The November 28th Patriot Ledger reported that Judge James Menno, of the Plymouth Probate and Family Court, had entered the first court order of protection for a pet, permitted under a recent statutory enactment signed by Governor Patrick. LDRC’s Chouteau Levine recalls from her years on the bench that serious abuse cases routinely included threats of and/or acts of abuse towards human victim’s pets. Abuse is abuse, whatever its manifestation. That Judge Menno made the first order of this kind in Massachusetts is both random and fitting. No judge has a bigger heart or inclination to use his bench authority to protect and benefit his litigants and their dependents.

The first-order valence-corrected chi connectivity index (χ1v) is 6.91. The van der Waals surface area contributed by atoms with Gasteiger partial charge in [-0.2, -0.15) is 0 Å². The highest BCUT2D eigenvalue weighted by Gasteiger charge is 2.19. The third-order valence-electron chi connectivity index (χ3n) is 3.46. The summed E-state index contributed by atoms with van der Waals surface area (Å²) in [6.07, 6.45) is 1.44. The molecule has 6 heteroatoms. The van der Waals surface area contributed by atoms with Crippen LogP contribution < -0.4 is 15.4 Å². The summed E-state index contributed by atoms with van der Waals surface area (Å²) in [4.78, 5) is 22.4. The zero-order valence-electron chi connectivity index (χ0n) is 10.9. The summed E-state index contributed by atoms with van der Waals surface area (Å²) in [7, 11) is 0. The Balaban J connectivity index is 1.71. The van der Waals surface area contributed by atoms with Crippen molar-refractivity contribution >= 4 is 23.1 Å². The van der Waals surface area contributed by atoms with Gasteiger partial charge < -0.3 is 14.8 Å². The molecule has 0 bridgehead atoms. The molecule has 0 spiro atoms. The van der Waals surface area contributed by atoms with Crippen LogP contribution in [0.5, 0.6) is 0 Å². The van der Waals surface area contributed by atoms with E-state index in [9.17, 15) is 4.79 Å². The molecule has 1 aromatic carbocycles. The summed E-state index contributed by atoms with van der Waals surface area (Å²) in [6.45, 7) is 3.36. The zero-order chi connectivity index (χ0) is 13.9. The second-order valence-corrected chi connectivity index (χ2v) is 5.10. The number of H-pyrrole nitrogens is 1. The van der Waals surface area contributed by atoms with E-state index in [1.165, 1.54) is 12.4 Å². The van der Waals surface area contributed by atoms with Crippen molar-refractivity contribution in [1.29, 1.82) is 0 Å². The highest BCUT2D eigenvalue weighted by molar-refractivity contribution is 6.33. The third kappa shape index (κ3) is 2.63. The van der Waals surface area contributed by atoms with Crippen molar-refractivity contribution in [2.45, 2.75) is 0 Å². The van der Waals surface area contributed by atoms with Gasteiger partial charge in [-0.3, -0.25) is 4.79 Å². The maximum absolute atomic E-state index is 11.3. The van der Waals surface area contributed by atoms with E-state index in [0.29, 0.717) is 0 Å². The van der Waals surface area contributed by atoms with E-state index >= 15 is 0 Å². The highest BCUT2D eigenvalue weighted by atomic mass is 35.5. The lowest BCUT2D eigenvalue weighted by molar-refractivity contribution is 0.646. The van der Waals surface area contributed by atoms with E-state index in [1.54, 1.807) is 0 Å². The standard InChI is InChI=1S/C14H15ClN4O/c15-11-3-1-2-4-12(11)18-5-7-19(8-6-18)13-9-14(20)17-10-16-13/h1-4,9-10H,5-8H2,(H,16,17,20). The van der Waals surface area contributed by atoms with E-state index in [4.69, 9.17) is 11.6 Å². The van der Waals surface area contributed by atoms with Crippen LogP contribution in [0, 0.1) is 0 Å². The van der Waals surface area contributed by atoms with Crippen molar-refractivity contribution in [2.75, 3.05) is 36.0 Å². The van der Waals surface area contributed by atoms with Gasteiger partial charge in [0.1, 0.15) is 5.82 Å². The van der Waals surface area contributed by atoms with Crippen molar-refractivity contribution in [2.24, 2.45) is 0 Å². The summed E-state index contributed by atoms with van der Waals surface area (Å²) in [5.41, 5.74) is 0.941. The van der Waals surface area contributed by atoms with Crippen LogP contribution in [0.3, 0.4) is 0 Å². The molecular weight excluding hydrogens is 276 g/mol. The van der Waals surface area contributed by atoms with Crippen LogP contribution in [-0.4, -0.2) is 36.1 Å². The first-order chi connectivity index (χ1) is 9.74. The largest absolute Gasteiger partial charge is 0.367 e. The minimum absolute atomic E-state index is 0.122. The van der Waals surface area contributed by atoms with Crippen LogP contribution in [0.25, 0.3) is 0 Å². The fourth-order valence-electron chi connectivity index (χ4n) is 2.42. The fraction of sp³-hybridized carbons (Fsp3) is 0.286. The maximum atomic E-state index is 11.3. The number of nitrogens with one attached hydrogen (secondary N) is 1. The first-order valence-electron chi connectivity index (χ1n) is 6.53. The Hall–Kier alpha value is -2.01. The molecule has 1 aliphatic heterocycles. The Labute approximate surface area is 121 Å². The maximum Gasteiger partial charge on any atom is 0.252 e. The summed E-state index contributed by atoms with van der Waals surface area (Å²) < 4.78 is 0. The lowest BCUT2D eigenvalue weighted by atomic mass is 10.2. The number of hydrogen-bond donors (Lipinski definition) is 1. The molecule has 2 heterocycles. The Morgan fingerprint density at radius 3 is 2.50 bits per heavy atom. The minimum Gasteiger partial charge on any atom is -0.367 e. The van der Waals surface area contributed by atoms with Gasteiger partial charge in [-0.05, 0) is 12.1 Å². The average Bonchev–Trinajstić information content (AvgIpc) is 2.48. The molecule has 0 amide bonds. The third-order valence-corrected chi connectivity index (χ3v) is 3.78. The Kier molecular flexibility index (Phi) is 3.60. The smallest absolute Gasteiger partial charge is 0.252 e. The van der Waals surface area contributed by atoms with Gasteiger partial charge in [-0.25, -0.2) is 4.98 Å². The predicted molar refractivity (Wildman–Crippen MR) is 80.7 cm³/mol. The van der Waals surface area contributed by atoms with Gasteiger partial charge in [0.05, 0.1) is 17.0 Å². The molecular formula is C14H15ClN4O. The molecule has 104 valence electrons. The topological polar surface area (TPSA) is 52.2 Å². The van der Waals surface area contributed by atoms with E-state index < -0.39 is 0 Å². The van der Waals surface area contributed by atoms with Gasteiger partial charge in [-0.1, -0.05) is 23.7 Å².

Dogs have long been recognized for their forensic and security usefulness to police and military institutions, as guides for the blind and most commonly, as beloved family members. In an era in which offices, hospitals, therapists and even courts are using or experimenting with pets as aides to reducing stress their own uniquely stressful environs, the role and importance of pets continues to grow. We have seen this principle at work in our own practice at LDRC.
For restructuring families, the disposition of pets is a growing demand. Some states have dipped their toes into “pet custody”. We have not, which is probably appropriate. Pets remain “property” under our divorce framework. But, under Massachusetts law, people may now fund testamentary trusts to provide for care of a pet; and now Judges like Menno may enhance the security of these important members of our society.
Good for Judge Menno, and good for all of us.